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Neglect and damage of a property – where do you stand as a landlord?

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When it comes to damages in your rental property that is liable for the repairs depends on the type of damage that has occurred. Once this has been established then it is easier to see if it is the responsibility of the tenants or the landlord to cough up the cash.

By law tenants do have a responsibility to keep any buy to let property clean, in good condition and smoke free (unless otherwise specified) as well as completing basic maintenance. However in the event of damages caused by the tenant, any landlord should be able to claim these back with landlord insurance.

What damage to claim for?

In terms of the tenancy agreement, any tenant is obliged to stick to that agreement regarding matters such as pet ownership. In the event of damage occurring as a result of this, landlords are within their rights to make a deduction from the tenants’ damage deposit or ask them to pay for the repair costs.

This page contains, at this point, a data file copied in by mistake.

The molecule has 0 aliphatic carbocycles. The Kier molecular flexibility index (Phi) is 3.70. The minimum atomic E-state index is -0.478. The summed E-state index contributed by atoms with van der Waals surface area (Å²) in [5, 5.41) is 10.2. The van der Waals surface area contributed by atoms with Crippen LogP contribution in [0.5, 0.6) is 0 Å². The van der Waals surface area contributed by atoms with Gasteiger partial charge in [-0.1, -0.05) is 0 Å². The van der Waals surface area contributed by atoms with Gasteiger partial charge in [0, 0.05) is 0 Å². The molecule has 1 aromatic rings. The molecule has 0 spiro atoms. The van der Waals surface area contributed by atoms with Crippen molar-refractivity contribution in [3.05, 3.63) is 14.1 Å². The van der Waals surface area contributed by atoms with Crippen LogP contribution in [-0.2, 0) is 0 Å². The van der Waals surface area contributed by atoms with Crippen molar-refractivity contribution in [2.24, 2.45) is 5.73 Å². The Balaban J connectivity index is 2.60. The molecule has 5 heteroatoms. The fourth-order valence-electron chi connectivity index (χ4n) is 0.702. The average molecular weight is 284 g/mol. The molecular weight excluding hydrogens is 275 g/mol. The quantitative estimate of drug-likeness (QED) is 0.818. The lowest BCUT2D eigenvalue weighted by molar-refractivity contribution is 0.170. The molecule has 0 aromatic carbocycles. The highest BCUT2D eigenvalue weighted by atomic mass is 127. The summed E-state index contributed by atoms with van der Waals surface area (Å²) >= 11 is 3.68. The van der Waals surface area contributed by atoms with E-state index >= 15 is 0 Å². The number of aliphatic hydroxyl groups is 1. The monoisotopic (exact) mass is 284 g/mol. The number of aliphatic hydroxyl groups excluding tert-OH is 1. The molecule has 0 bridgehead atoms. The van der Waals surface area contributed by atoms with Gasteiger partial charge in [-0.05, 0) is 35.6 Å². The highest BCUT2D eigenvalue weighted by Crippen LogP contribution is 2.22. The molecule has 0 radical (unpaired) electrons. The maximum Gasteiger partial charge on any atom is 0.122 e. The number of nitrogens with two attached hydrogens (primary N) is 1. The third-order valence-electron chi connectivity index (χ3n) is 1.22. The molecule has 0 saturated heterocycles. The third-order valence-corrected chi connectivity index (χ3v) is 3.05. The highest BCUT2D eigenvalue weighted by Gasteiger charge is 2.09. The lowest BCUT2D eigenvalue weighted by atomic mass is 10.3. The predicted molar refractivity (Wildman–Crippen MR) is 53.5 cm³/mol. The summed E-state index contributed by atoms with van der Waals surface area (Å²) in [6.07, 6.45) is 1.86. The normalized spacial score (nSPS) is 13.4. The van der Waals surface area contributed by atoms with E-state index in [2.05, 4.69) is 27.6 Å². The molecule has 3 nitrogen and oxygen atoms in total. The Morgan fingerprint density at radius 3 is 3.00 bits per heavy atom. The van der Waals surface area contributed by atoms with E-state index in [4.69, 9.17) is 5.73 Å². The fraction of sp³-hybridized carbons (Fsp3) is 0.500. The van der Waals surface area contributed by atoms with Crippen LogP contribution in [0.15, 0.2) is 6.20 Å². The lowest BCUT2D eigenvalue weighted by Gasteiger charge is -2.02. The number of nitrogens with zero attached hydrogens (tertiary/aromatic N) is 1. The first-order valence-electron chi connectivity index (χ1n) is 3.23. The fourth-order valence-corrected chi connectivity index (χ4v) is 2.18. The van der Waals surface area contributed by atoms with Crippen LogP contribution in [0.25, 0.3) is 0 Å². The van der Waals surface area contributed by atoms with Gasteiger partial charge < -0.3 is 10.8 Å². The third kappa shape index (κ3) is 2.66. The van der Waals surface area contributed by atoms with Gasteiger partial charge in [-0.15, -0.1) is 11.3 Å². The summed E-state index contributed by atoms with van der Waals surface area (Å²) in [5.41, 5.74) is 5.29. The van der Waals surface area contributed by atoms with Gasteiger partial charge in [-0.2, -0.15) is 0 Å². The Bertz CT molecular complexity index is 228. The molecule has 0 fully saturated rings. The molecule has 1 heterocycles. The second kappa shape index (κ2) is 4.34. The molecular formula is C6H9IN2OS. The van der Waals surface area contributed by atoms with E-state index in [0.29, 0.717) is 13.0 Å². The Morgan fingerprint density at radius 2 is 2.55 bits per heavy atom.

One exception would be for what is deemed as ‘fair wear and tear’ which is day-to-day deterioration around the home such as carpets and other such furnishings that the tenant cannot be charged for.

If a landlord decides to charge a tenant it is advised to have proof that any damage was caused while the property was occupied with costs fully priced up and quotes to back you up should the tenant choose to dispute the figure.

If a tenant was to dispute any damage and choose to not repair it themselves or pay for the cost, a landlord is within their rights to issue an eviction notice to the tenant and retain the specific sum of money from their damage deposit to cover any cost of repair for the damages caused.
The last resort for any dispute would be to go through the legal process. However this may not be a viable option to many as costs can escalate quickly, so in an ideal world that situation would hopefully be avoided.

What you can’t do as a landlord

Even if you have concerns about your property, tenants need to be told of any visits in advance and as a landlord, you have to have a good reason to check the property.

It is also a criminal offense to harass your tenants, so physically “moving” your tenants out on to the street is not advised as it could result in what is determined as an illegal eviction which could again, lead to legal action.

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